Interview: <i>The World's End</i> is a Very Personal Movie About An Alien Invasion

08/22/2013 9:30 AM |

Edgar Wright on the set of The Worlds End

The World’s End represents the third and final chapter in what has been informally dubbed “the Three Flavors Cornetto Trilogy,” a loose-knit and mock-serious series that also includes rom-com zombie flick Shaun of the Dead and the rural England Michael Bay parody Hot Fuzz. Their director and cowriter, Edgar Wright, has built his reputation on his rapid-fire screwball dialogue and penchant for pop culture references, but his real speciality runs deeper: no comic filmmaker working today invests so much emotional and psychological energy into his work, fleshing out an array of densely layered one-liners and ultra-subtle sight gags with an unexpected dramatic depth. Each of his films are, to varying degrees, deeply personal movies about real-life issues, from the soul-sapping effects of complacency to the Sisyphean struggle of growing up—they just also happen to feature zombies and robots and evil ex-boyfriends. With The World’s End opening on August 23, we sat down with Edgar Wright to talk about small towns, glory days, and why you can’t hit a pub crawl when you’re going on 40.

I’ve seen the film twice now. I think it’s your masterpiece.
Aw, thank you so much. Guillermo Del Toro did a Q&A with me last night in Toronto and he said something that really made me laugh. He said, “it’s highly ironic that your most mature movie also has killer robots in it.”

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Good point.
Thank you, though; that means a lot to me. We’re very proud of the movie. Some people, you know, would rather we do a Shaun of the Dead 2 or a Hot Fuzz 2. But even though we’ve made this trilogy of sorts, it’s really important to keep mixing it up. They need to have slightly different flavors and tones. You need to grow with the characters.

Are these characters personal to you?
There is a lot of personal stuff in Shaun of the Dead and in Hot Fuzz, even though it might not seem like there is. But The World’s End is the most personal of the three films. It was great for Simon [Pegg] and me to write. We developed the idea for this script about six years ago, but we didn’t start writing it until two years ago. We already had the story in mind, but when we actually started writing, all of our personal experiences from over the last couple of years just sort of came flooding out. So much of it comes from our own experiences, or from personal anecdotes. It’s fun for me to see it all up there on the big screen.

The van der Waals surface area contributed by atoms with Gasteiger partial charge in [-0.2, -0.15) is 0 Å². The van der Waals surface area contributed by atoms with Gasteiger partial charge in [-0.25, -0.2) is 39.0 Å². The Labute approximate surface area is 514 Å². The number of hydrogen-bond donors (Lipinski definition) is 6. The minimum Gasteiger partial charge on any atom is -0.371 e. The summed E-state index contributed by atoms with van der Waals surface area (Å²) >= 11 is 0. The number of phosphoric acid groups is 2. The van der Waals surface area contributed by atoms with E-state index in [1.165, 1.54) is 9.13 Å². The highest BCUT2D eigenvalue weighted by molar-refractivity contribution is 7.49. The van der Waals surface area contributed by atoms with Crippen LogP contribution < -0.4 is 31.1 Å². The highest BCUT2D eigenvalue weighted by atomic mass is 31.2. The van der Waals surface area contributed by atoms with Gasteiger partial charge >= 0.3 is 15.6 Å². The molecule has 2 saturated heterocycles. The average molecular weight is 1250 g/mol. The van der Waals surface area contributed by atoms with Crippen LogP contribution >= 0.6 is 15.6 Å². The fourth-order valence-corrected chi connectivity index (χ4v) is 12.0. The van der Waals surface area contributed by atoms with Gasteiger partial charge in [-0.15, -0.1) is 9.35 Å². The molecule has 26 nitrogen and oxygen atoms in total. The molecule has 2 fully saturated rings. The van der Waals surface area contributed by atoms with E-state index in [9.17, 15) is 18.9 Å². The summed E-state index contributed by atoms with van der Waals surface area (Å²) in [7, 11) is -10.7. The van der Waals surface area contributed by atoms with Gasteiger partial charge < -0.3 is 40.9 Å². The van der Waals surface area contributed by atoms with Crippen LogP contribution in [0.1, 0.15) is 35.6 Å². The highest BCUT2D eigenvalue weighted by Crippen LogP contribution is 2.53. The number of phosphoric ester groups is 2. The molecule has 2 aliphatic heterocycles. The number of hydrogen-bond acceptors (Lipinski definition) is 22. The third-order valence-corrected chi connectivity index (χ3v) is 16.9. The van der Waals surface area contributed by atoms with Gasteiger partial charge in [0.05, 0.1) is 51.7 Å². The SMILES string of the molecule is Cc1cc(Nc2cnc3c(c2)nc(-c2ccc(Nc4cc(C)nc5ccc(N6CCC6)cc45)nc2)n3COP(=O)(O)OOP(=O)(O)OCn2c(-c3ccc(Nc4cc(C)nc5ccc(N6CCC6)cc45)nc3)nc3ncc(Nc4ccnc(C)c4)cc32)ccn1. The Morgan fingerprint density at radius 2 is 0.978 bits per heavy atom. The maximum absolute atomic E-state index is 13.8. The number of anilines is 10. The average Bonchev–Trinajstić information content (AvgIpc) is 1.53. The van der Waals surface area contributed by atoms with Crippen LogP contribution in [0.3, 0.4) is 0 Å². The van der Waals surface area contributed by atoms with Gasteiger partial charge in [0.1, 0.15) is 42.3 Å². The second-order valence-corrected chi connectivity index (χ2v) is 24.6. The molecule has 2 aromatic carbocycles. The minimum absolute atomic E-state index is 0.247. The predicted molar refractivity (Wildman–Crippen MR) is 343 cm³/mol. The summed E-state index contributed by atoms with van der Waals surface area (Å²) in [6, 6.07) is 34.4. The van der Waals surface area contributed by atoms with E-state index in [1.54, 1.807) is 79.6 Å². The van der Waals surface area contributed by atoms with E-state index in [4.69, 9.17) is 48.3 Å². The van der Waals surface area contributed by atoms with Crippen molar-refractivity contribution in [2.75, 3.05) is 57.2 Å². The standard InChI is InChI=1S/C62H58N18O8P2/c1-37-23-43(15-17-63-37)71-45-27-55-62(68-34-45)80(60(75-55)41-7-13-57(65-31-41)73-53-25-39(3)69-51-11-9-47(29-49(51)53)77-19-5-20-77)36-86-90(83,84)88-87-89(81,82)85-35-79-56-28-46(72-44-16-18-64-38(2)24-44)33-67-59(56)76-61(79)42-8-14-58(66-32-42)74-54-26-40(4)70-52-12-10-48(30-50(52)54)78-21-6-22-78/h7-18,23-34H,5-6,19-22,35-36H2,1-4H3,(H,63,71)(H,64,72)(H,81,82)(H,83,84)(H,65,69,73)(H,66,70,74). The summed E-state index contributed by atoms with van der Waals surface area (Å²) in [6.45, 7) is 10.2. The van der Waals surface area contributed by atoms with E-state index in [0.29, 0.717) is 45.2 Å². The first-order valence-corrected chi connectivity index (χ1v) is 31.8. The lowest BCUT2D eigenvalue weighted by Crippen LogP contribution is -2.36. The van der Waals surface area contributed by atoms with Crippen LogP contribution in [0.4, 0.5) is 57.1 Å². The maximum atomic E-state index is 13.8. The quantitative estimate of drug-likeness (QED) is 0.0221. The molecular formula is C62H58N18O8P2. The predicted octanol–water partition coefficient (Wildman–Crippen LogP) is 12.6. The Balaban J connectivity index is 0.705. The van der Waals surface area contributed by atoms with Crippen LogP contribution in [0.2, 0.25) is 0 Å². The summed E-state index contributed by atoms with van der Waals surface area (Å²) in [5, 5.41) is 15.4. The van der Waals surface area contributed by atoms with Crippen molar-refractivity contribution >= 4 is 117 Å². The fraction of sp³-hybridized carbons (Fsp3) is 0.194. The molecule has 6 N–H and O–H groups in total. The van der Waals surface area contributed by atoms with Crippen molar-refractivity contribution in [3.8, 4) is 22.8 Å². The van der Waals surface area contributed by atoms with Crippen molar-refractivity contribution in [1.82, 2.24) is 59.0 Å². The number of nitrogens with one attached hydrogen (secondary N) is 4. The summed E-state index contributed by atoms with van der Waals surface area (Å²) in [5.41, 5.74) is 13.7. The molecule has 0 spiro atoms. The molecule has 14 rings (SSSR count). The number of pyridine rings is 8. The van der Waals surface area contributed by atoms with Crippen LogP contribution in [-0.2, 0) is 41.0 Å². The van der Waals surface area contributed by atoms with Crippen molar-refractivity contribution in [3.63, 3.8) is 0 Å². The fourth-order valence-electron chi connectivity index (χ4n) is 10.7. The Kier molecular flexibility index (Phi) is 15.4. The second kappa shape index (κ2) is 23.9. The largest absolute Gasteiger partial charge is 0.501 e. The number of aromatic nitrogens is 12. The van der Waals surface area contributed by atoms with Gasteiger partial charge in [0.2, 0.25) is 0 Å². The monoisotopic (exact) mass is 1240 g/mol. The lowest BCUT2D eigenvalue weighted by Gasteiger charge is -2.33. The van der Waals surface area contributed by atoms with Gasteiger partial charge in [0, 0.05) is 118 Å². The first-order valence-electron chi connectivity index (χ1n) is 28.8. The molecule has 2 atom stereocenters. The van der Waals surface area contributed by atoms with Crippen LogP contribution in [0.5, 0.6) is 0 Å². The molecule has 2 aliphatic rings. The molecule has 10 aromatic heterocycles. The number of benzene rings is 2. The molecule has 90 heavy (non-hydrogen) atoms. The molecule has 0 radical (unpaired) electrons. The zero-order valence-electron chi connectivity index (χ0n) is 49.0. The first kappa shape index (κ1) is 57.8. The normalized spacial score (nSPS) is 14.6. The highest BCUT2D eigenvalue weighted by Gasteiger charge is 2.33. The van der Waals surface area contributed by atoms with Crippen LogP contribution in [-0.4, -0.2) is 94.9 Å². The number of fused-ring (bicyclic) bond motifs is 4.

I often feel that your movies are quite personal and emotional. Some filmmakers who make genre films seem to build in social satire sort of flimsily, as if they were straining to make a point. But in your films it seem like the genre elements are simply the emotions manifesting themselves.
Absolutely, yeah.

How do you balance those genre elements and the more genuine emotions?
Simon and I are both fans of genre filmmaking, so I think some of it is just instinctual. A lot of the science fiction that inspired this movie, whether it’s books or movies or TV shows, were things that I grew up with, and I know them so well that it’s almost an instinctual thing, in a way. For example, in Shaun of the Dead, the zombies sort or represent complacency and conformity. But when we were writing that movie we were thinking more about how we might put ourselves into the George Romero universe, to see how that sort of film might play out if the heroes had hangovers rather than guns, and how they might cope. With The World’s End, I feel like the sci-fi elements reflect how Gary King, the hero, feels throughout the movie. It’s almost like a coping mechanism. There’s a scene in the film in which Gary realizes that there are otherworldly forces controlling the town, and when he delivers the speech which explains the plan to his friends, he’s happy, he’s smiling. And the reason he’s smiling is that it’s easier, in a way, to conclude that there might be an alien invasion than to realize that a) he’s old, b) the town has moved on without him, and c) that the two may not be as good as he remembered it being anyway. In a strange way, blaming the passage of time on some external forces becomes his coping strategy. I come from a small town and I have these kinds of bittersweet feelings when I go back, because it isn’t the place where I grew up. But obviously I went away and I have no right to go back and say, “Well, that shouldn’t be there.” The genre threats in this film are like a very surreal manifestation of that emotion.